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An ongoing cyberattack on Costa Rica’s government highlights the growing risk of ransomware generally, and the threat to sovereigns, says Fitch Ratings.

On May 8, Costa Rica’s new president declared a national emergency due to a continuing cyberattack that began in mid April and has disrupted tax collection, import-export systems, and the payment of public sector employees. A Russia-based international criminal group, Conti, has claimed responsibility for the attack.

In a new report, the rating agency said that the cyberattack, “highlights risks to sovereigns that could increase as such attacks become more common.”

Fitch said that while governments have numerous departments that could be attacked by hackers, the most important from a credit rating perspective are the treasury/finance ministry and the central bank.

The attack on Costa Rica has targeted the finance ministry, disrupting tax revenues and slowing cross-border trade, but it has not interrupted its sovereign debt payments — which is the sort of event that, Fitch said, could lead to a credit downgrade.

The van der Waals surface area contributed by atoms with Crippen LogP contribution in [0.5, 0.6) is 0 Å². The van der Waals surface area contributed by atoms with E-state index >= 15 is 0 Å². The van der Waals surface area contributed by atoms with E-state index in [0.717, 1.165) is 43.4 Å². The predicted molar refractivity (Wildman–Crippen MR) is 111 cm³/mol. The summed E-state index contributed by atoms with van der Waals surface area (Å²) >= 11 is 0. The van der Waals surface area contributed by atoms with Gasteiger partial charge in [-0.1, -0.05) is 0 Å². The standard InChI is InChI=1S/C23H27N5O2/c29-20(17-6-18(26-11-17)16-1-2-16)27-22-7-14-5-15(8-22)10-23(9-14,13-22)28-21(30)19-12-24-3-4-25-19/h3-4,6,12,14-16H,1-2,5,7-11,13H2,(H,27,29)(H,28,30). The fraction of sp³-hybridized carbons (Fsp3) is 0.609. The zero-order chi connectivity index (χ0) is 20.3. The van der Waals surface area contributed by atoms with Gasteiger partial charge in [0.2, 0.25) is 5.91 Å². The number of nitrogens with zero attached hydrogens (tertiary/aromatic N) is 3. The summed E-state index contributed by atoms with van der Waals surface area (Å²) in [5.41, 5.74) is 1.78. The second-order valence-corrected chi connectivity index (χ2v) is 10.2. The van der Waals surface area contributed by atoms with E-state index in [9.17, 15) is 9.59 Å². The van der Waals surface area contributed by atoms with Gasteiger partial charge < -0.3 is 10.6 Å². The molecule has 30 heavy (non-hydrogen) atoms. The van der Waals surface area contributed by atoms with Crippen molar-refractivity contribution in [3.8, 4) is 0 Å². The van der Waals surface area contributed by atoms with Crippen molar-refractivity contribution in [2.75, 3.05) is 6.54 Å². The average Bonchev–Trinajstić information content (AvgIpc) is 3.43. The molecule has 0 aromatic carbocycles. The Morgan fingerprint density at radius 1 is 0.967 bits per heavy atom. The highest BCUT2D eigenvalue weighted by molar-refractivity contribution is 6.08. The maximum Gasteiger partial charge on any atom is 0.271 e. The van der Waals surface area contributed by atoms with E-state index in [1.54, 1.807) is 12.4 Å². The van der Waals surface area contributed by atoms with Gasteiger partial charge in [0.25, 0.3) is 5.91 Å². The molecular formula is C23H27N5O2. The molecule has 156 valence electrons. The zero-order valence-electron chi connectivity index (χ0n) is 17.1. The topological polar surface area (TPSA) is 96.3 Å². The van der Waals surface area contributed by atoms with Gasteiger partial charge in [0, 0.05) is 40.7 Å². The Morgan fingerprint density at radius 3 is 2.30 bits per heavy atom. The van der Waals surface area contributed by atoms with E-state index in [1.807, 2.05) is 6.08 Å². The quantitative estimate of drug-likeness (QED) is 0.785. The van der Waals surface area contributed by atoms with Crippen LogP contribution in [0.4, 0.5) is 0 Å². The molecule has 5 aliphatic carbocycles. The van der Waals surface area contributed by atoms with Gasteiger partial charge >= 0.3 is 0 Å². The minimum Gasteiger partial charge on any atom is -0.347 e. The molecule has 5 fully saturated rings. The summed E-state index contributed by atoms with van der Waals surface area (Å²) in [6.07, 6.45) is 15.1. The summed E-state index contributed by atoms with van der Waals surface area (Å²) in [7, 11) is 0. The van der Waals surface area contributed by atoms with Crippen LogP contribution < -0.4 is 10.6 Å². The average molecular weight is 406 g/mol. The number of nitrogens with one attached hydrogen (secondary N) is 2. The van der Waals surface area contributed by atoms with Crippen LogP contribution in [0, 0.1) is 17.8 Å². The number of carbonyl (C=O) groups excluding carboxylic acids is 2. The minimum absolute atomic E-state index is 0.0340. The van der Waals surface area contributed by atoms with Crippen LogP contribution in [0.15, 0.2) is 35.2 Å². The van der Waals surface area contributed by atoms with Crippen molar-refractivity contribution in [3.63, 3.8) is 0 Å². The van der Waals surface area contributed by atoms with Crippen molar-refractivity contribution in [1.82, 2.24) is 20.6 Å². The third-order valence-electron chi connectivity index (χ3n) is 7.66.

“Conti has reportedly indicated that it may engage in more ransomware attacks on other sovereigns, and we think such attacks will become more common,” Fitch said.

Emerging markets with weaker cyber defences are likely to be “relatively vulnerable” to these kinds of threats, Fitch noted.

“Costa Rica’s experience so far also suggests that operational risk management, for example, via business continuity plans, can reduce the risk that a cyber-attack delays debt servicing,” it said.